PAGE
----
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Yellen Still Hopes U.S. Inflation Gets Back to 2% by Year-end

Janet Yellen, U.S. Treasury secretary, speaks during the U.S. Conference of Mayors winter meeting in Washington, D.C., U.S., on Wednesday, Jan. 19, 2022. Yellen said she doesn't expect the omicron variant of the coronavirus to disrupt the ongoing economic recovery.
By Bloomberg
21 Jan 2022 0

U.S. Treasury Secretary Janet Yellen said she continues to forecast inflation falling close to 2% by the end of 2022.

“I expect inflation throughout much of the year — 12-month changes — to remain above 2%,” Yellen said Thursday in an interview with CNBC television. “But if we’re successful in controlling the pandemic I expect inflation to diminish over the course of the year and hopefully to revert to normal levels by the end of the year, around 2%.”

The consumer price index rose 7% in the 12 months through December, the most in almost 40 years, damaging President Joe Biden’s popularity and putting more pressure on the Federal Reserve to sharply tighten monetary policy. The Fed in December signaled it’s likely to raise interest rates by three-quarters of a percentage point and begin trimming its $8.9 trillion balance sheet this year.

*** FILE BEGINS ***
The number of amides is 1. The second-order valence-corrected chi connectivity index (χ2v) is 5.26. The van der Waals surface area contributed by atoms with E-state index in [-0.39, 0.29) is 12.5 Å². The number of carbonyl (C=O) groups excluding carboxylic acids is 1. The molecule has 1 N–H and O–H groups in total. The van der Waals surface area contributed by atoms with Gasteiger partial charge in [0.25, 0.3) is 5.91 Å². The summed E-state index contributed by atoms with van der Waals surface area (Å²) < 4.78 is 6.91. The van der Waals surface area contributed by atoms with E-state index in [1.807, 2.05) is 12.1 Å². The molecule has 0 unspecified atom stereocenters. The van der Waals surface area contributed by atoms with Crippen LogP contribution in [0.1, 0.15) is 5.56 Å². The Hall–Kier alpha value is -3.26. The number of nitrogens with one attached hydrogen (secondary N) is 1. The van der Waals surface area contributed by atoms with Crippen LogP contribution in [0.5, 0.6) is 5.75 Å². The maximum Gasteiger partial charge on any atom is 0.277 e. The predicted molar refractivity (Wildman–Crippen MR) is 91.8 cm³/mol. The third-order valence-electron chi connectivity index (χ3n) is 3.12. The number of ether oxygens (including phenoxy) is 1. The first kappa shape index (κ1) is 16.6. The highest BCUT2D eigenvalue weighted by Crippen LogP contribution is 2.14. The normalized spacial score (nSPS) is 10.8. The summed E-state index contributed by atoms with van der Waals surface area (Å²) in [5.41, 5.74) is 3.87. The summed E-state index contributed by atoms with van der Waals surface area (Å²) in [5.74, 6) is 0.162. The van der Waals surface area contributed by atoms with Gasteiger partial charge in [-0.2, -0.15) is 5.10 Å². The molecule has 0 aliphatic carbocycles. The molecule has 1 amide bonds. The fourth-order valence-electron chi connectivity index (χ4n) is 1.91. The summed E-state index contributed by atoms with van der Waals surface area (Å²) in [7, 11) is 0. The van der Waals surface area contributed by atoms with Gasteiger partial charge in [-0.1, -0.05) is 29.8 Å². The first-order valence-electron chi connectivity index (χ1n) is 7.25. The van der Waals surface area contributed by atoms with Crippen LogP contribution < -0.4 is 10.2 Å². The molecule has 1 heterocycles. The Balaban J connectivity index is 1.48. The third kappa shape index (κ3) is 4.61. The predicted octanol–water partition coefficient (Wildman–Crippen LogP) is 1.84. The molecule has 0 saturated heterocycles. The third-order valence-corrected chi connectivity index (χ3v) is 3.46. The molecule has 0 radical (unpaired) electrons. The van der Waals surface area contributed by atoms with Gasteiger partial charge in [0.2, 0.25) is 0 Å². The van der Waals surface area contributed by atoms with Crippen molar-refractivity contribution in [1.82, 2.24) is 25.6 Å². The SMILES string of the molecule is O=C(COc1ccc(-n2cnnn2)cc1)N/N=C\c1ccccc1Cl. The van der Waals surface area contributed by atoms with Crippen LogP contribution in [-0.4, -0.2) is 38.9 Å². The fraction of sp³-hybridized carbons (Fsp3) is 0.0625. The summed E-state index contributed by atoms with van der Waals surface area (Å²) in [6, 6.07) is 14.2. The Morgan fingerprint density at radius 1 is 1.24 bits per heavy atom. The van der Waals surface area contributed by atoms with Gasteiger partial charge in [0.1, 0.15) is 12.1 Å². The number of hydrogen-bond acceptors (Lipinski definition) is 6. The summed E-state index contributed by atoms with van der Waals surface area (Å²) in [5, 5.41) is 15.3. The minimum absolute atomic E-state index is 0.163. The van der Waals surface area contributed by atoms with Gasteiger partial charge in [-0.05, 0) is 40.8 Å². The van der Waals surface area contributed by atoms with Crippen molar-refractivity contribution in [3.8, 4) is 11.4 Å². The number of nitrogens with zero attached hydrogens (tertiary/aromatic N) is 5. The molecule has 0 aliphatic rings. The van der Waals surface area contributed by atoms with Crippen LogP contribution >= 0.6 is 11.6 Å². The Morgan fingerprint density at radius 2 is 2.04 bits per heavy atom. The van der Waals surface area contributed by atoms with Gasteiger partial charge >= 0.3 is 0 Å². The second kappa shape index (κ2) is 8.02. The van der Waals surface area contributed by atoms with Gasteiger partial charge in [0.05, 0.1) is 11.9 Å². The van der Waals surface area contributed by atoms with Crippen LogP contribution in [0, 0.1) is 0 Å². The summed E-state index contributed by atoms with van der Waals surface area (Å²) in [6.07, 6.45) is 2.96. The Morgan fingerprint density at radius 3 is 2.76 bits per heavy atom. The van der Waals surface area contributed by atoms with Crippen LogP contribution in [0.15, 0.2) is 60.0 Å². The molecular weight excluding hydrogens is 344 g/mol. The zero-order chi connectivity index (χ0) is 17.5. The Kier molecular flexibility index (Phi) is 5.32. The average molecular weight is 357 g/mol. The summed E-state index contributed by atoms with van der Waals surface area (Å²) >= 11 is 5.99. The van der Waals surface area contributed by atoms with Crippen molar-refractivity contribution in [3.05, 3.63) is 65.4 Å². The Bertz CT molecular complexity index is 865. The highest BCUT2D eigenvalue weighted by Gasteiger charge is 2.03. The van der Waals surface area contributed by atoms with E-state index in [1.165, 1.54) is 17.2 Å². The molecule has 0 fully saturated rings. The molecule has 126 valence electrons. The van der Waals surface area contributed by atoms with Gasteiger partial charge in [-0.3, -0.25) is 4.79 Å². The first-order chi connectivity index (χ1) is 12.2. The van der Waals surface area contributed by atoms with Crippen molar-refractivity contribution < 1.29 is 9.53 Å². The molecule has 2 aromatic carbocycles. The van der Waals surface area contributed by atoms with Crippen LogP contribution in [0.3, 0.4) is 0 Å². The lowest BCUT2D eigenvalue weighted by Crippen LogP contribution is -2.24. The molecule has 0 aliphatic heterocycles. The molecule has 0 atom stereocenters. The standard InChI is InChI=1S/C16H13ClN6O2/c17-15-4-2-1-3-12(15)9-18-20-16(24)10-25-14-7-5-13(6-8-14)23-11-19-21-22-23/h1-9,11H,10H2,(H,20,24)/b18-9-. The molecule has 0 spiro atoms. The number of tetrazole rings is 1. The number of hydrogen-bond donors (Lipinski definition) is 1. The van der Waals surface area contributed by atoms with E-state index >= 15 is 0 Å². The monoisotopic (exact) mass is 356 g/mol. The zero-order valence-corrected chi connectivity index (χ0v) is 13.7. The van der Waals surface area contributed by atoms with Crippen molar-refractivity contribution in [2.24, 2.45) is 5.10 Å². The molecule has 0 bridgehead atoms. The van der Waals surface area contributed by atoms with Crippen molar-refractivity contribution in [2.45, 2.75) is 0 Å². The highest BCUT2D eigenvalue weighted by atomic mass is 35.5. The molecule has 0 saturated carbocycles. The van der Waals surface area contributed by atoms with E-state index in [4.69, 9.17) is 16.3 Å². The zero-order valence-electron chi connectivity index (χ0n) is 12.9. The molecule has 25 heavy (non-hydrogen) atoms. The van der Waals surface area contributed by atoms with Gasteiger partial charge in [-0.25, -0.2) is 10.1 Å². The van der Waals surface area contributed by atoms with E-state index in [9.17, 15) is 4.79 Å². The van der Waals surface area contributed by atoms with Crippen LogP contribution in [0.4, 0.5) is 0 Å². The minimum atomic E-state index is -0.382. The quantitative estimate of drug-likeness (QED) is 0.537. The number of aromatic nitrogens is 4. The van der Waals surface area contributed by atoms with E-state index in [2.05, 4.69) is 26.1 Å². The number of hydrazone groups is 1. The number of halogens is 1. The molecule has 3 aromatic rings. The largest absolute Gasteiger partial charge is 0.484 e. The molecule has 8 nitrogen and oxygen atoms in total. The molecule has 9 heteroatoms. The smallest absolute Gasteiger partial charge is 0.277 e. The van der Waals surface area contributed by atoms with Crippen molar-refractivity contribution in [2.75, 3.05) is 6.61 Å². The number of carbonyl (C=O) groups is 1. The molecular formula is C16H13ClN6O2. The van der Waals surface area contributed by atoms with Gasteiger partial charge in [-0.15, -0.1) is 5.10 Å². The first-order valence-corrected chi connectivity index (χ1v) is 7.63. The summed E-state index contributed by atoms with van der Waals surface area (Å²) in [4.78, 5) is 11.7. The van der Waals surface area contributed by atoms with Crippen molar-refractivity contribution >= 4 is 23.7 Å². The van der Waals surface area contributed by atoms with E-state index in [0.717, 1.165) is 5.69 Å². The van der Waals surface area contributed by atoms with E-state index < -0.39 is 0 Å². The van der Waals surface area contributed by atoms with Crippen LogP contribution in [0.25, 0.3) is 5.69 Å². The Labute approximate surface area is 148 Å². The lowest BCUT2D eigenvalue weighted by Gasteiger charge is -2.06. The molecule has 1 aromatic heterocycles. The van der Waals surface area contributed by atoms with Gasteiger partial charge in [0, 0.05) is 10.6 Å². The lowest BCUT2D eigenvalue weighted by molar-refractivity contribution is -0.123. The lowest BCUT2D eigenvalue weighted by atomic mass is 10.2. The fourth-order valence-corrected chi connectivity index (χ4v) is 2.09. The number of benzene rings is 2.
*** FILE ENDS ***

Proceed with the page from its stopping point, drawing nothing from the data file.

Yellen said inflation is a “shared responsibility” between the administration and the Fed, and expressed confidence the central bank was moving appropriately.

The Treasury chief acknowledged the U.S. economy had been buoyed in 2021 by fiscal stimulus, which is now waning, but said strong household balance sheets should continue to keep demand healthy.

“Households are in good financial shape — in many ways have come out of this even stronger than they were pre-pandemic,” she said. “There’s a buffer stock of savings that accumulated that I think will continue to support the economy in the years ahead, even with less fiscal support.”

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